- GBP/USD reverses the previous day’s bounce off weekly low.
- Pause in yields appeared to have backed the pre-NFP US dollar rebound.
- BOE matched wide market forecasts but recession woes drowned cable before recovery moves.
- US employment numbers, China-linked risk catalysts also appear important for clear directions.
GBP/USD retreats to 1.2140 while reversing the previous day’s rebound from the weekly bottom during Friday’s Asian session. In doing so, the cable pair justifies the US dollar’s corrective pullback ahead of all-important US employment numbers for July.
On Thursday, the Bank of England (BOE) matched market forecasts by announcing the biggest rate hike since 1995 by increasing the benchmark rate by 50 basis points (bps) to 1.75%. Only one Monetary Policy Committee (MPC) member Silvana Tenreyro voted to hike the rate by 0.25 bps.
Despite the heavy rate lift the GBP/USD slumped nearly 100 pips as the Rate Statement revealed that the UK is projected to enter recession in Q4 2022 and the same is likely to last five quarters. The BOE also mentioned that the Gross Domestic Product (GDP) could fall by 2.1%.
While trying to tame the bears, BOE Governor Andrew Bailey said that parts of the UK economy are still going forward strongly, including in the job market. Even so, the policymaker said, “50 bp rate rise today does not mean we are now moving to a pre-determined path of raising rates by 50 bp per meeting.” BOE’s Bailey also added, “All options are on the table for the September meeting and beyond.”
It’s worth noting that the US Treasury yields continued to portray the risk of recession as the difference between the 10-year and 2-year bond coupons remain the widest since 2000. That said, the US 10-year Treasury yields closed near 2.069% while the 2-year counterpart dropped to 3.049% at the latest.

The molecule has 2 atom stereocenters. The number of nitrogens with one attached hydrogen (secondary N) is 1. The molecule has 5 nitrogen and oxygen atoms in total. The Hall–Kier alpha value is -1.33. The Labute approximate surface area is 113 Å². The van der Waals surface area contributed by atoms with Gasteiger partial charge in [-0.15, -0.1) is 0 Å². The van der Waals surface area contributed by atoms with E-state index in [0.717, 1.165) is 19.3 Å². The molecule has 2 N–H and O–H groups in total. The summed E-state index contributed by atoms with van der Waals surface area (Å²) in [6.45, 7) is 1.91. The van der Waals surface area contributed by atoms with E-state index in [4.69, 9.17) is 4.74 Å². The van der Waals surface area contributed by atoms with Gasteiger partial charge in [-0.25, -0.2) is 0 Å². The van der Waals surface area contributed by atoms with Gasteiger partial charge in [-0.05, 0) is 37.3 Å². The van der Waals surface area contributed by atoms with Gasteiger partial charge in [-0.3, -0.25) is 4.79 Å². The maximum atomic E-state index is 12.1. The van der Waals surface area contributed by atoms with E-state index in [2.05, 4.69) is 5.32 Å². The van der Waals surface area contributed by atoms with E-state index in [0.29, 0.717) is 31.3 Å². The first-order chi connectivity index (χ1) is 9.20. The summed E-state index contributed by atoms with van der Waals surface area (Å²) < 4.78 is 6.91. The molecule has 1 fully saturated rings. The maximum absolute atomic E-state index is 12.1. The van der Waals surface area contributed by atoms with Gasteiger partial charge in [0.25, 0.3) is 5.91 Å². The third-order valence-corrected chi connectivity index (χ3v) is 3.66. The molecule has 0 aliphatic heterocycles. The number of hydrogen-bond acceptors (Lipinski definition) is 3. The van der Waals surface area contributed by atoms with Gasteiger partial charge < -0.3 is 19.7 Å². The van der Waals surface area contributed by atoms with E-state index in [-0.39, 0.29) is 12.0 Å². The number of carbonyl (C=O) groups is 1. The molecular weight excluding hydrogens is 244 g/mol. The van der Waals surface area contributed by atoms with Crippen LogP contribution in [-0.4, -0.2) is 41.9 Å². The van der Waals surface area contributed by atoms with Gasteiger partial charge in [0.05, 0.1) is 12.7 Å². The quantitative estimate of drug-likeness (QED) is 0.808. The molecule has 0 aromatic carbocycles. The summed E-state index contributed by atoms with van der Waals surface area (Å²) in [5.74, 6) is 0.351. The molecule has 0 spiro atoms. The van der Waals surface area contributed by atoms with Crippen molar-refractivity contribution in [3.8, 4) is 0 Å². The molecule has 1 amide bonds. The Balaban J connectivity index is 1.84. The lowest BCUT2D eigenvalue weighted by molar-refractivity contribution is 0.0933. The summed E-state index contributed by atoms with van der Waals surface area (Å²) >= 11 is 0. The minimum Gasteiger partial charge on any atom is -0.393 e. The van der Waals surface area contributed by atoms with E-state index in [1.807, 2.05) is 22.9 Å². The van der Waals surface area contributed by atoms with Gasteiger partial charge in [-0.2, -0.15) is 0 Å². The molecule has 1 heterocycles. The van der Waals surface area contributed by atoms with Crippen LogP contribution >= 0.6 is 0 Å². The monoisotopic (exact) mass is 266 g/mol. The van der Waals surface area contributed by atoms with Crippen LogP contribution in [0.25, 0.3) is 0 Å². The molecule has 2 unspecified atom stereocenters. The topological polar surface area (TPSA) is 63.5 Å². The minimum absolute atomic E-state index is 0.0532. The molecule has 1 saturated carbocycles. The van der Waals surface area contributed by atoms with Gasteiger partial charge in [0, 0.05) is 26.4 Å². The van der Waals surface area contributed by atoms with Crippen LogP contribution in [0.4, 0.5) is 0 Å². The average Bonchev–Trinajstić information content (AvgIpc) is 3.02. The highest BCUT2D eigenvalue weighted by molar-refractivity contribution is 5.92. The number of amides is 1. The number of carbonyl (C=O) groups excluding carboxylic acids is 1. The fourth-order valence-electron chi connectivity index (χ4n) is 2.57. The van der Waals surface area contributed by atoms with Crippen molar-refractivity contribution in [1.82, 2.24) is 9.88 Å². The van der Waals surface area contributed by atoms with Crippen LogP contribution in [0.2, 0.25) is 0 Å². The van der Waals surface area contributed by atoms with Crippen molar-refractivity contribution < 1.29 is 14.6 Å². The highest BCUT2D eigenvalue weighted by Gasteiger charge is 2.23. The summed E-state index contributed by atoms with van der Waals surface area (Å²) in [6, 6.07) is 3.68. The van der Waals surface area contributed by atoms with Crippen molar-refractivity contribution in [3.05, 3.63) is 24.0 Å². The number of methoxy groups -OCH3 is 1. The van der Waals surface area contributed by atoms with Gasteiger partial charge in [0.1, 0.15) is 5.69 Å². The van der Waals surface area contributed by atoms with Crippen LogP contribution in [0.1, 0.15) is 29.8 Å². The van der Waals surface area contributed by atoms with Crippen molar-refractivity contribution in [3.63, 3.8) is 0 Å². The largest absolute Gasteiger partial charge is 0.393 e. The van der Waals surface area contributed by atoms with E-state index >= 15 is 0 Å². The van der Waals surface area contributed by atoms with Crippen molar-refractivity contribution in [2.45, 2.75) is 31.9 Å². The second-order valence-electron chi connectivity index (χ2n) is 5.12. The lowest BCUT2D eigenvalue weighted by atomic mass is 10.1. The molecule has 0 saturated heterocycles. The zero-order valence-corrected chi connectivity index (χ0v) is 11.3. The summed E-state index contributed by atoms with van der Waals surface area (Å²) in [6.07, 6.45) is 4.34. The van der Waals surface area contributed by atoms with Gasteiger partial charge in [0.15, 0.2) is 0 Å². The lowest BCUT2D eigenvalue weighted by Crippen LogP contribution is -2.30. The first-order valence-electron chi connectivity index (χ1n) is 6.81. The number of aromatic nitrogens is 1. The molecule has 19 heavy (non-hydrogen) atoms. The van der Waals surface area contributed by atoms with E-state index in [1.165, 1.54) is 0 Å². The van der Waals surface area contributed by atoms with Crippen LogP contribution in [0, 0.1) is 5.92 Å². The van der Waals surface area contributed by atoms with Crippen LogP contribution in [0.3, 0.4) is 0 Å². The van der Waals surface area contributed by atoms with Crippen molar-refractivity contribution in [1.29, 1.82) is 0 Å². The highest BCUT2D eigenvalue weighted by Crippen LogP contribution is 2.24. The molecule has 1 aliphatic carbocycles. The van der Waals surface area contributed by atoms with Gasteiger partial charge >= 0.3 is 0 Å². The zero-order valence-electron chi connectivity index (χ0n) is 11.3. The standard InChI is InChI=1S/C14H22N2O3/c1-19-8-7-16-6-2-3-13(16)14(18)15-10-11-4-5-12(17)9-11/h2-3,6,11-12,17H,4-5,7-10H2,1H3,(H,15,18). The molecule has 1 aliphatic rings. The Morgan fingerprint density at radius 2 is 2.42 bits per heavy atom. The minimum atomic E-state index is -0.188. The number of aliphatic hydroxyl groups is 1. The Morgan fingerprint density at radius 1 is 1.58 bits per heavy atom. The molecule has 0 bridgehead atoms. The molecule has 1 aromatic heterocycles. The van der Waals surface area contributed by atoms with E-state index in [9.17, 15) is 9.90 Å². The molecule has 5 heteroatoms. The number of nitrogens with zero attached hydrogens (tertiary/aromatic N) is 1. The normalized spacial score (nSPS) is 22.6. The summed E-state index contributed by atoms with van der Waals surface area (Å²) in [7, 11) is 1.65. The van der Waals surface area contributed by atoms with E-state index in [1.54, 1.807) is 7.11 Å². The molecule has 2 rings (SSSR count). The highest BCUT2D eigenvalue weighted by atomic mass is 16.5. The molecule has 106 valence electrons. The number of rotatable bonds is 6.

In addition to the yields, headlines surrounding China and Russia are also likely to have weighed on the GBP/USD price. Recently, the dragon nation’s heavy military drills near the Taiwan border gained major attention and challenges the global trade channel, which in turn should mark further strain on the supply chain and might create an imbalance in the oil supply-demand matrix. However, the same could also escalate the recession fears and may not be that effective. On the other hand, Russia’s sustained invasion of Ukraine has been old news and hence gained little attention from the markets.
Amid these plays, S&P 500 Futures print mild gains despite Wall Street’s mixed closing. Further, the US Dollar Index (DXY) rebounds to 105.87, snapping a two-day downtrend.
Moving on, GBP/USD traders should pay attention to the US NFP details for fresh clues. Also important will be the updates on the UK Prime Minister’s race and Brexit.
A daily closing below the three-week-old support-turned-resistance, at 1.2180 by the press time, directs GBP/USD towards the 21-DMA support level of 1.2035.